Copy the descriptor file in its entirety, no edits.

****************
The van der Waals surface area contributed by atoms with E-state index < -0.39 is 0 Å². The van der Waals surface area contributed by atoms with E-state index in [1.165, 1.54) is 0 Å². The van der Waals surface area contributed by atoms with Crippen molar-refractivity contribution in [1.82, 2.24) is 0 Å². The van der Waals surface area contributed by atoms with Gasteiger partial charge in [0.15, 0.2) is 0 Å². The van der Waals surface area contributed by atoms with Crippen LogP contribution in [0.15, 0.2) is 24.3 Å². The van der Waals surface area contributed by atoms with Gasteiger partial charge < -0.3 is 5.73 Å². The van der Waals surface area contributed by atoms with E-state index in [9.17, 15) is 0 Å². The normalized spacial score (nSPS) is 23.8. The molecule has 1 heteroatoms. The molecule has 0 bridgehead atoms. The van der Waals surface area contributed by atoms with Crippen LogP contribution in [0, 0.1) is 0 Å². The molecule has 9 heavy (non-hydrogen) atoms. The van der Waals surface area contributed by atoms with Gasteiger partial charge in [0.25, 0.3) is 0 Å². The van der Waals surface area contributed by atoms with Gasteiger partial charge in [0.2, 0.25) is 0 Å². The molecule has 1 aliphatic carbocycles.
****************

The van der Waals surface area contributed by atoms with E-state index < -0.39 is 0 Å². The van der Waals surface area contributed by atoms with E-state index in [1.165, 1.54) is 0 Å². The van der Waals surface area contributed by atoms with Crippen molar-refractivity contribution in [1.82, 2.24) is 0 Å². The van der Waals surface area contributed by atoms with Gasteiger partial charge in [0.15, 0.2) is 0 Å². The van der Waals surface area contributed by atoms with Crippen LogP contribution in [0.15, 0.2) is 24.3 Å². The van der Waals surface area contributed by atoms with Gasteiger partial charge < -0.3 is 5.73 Å². The van der Waals surface area contributed by atoms with E-state index in [9.17, 15) is 0 Å². The normalized spacial score (nSPS) is 23.8. The molecule has 1 heteroatoms. The molecule has 0 bridgehead atoms. The van der Waals surface area contributed by atoms with Crippen LogP contribution in [0, 0.1) is 0 Å². The molecule has 9 heavy (non-hydrogen) atoms. The van der Waals surface area contributed by atoms with Gasteiger partial charge in [0.25, 0.3) is 0 Å². The van der Waals surface area contributed by atoms with Gasteiger partial charge in [0.2, 0.25) is 0 Å². The molecule has 1 aliphatic carbocycles.